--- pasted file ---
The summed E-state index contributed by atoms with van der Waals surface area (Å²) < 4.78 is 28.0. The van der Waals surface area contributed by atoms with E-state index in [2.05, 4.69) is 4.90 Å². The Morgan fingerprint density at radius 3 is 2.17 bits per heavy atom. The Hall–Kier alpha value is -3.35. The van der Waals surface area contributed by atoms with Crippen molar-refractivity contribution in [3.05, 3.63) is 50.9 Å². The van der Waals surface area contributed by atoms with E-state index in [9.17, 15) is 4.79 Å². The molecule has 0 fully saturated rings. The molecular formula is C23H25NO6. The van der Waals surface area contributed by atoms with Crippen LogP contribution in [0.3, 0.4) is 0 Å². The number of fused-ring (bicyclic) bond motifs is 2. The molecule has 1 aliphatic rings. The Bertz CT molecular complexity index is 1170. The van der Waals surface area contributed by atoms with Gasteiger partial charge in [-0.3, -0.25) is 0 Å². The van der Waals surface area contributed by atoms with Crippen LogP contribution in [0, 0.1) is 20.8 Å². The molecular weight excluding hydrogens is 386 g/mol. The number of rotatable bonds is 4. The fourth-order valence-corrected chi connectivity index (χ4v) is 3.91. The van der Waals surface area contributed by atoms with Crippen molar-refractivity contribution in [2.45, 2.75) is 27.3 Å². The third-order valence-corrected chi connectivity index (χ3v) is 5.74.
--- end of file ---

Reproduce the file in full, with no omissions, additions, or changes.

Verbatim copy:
The summed E-state index contributed by atoms with van der Waals surface area (Å²) < 4.78 is 28.0. The van der Waals surface area contributed by atoms with E-state index in [2.05, 4.69) is 4.90 Å². The Morgan fingerprint density at radius 3 is 2.17 bits per heavy atom. The Hall–Kier alpha value is -3.35. The van der Waals surface area contributed by atoms with Crippen molar-refractivity contribution in [3.05, 3.63) is 50.9 Å². The van der Waals surface area contributed by atoms with E-state index in [9.17, 15) is 4.79 Å². The molecule has 0 fully saturated rings. The molecular formula is C23H25NO6. The van der Waals surface area contributed by atoms with Crippen LogP contribution in [0.3, 0.4) is 0 Å². The number of fused-ring (bicyclic) bond motifs is 2. The molecule has 1 aliphatic rings. The Bertz CT molecular complexity index is 1170. The van der Waals surface area contributed by atoms with Gasteiger partial charge in [-0.3, -0.25) is 0 Å². The van der Waals surface area contributed by atoms with Crippen LogP contribution in [0, 0.1) is 20.8 Å². The molecular weight excluding hydrogens is 386 g/mol. The number of rotatable bonds is 4. The fourth-order valence-corrected chi connectivity index (χ4v) is 3.91. The van der Waals surface area contributed by atoms with Crippen molar-refractivity contribution in [2.45, 2.75) is 27.3 Å². The third-order valence-corrected chi connectivity index (χ3v) is 5.74.